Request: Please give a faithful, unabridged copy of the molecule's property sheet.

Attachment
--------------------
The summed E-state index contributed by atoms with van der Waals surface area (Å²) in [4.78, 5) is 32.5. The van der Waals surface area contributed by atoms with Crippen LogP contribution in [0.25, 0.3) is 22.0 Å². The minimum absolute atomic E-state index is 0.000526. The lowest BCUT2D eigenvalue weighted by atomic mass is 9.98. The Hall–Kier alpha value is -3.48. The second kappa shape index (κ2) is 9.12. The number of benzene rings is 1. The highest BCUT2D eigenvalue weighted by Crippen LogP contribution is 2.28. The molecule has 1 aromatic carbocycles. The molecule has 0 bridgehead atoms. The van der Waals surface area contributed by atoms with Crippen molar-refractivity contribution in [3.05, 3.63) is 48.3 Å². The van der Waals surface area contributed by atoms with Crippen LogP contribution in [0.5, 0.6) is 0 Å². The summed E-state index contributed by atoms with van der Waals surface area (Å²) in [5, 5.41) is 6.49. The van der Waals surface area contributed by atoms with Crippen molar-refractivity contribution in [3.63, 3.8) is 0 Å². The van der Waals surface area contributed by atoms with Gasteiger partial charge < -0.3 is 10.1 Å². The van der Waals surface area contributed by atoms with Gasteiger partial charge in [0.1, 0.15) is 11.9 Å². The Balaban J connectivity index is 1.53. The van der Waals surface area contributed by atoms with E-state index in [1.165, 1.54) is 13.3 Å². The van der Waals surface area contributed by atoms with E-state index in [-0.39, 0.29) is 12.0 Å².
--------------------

The summed E-state index contributed by atoms with van der Waals surface area (Å²) in [4.78, 5) is 32.5. The van der Waals surface area contributed by atoms with Crippen LogP contribution in [0.25, 0.3) is 22.0 Å². The minimum absolute atomic E-state index is 0.000526. The lowest BCUT2D eigenvalue weighted by atomic mass is 9.98. The Hall–Kier alpha value is -3.48. The second kappa shape index (κ2) is 9.12. The number of benzene rings is 1. The highest BCUT2D eigenvalue weighted by Crippen LogP contribution is 2.28. The molecule has 1 aromatic carbocycles. The molecule has 0 bridgehead atoms. The van der Waals surface area contributed by atoms with Crippen molar-refractivity contribution in [3.05, 3.63) is 48.3 Å². The van der Waals surface area contributed by atoms with Crippen LogP contribution in [0.5, 0.6) is 0 Å². The summed E-state index contributed by atoms with van der Waals surface area (Å²) in [5, 5.41) is 6.49. The van der Waals surface area contributed by atoms with Crippen molar-refractivity contribution in [3.63, 3.8) is 0 Å². The van der Waals surface area contributed by atoms with Gasteiger partial charge < -0.3 is 10.1 Å². The van der Waals surface area contributed by atoms with Gasteiger partial charge in [0.1, 0.15) is 11.9 Å². The Balaban J connectivity index is 1.53. The van der Waals surface area contributed by atoms with E-state index in [1.165, 1.54) is 13.3 Å². The van der Waals surface area contributed by atoms with E-state index in [-0.39, 0.29) is 12.0 Å².